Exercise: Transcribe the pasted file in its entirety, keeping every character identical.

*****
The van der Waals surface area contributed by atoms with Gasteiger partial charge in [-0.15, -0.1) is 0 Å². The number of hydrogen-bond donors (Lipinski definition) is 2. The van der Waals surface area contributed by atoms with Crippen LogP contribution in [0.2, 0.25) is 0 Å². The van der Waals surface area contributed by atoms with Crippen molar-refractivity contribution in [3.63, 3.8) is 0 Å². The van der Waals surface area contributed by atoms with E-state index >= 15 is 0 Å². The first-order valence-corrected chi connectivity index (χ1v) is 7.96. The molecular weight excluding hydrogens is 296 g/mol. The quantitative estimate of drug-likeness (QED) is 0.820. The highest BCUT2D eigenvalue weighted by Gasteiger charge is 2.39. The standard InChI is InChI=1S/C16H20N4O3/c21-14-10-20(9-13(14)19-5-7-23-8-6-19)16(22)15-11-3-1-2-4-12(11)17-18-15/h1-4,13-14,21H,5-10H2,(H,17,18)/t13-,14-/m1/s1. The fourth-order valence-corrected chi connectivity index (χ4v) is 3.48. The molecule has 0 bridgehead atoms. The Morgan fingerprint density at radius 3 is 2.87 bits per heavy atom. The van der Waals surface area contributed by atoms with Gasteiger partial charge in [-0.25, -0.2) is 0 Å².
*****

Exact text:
The van der Waals surface area contributed by atoms with Gasteiger partial charge in [-0.15, -0.1) is 0 Å². The number of hydrogen-bond donors (Lipinski definition) is 2. The van der Waals surface area contributed by atoms with Crippen LogP contribution in [0.2, 0.25) is 0 Å². The van der Waals surface area contributed by atoms with Crippen molar-refractivity contribution in [3.63, 3.8) is 0 Å². The van der Waals surface area contributed by atoms with E-state index >= 15 is 0 Å². The first-order valence-corrected chi connectivity index (χ1v) is 7.96. The molecular weight excluding hydrogens is 296 g/mol. The quantitative estimate of drug-likeness (QED) is 0.820. The highest BCUT2D eigenvalue weighted by Gasteiger charge is 2.39. The standard InChI is InChI=1S/C16H20N4O3/c21-14-10-20(9-13(14)19-5-7-23-8-6-19)16(22)15-11-3-1-2-4-12(11)17-18-15/h1-4,13-14,21H,5-10H2,(H,17,18)/t13-,14-/m1/s1. The fourth-order valence-corrected chi connectivity index (χ4v) is 3.48. The molecule has 0 bridgehead atoms. The Morgan fingerprint density at radius 3 is 2.87 bits per heavy atom. The van der Waals surface area contributed by atoms with Gasteiger partial charge in [-0.25, -0.2) is 0 Å².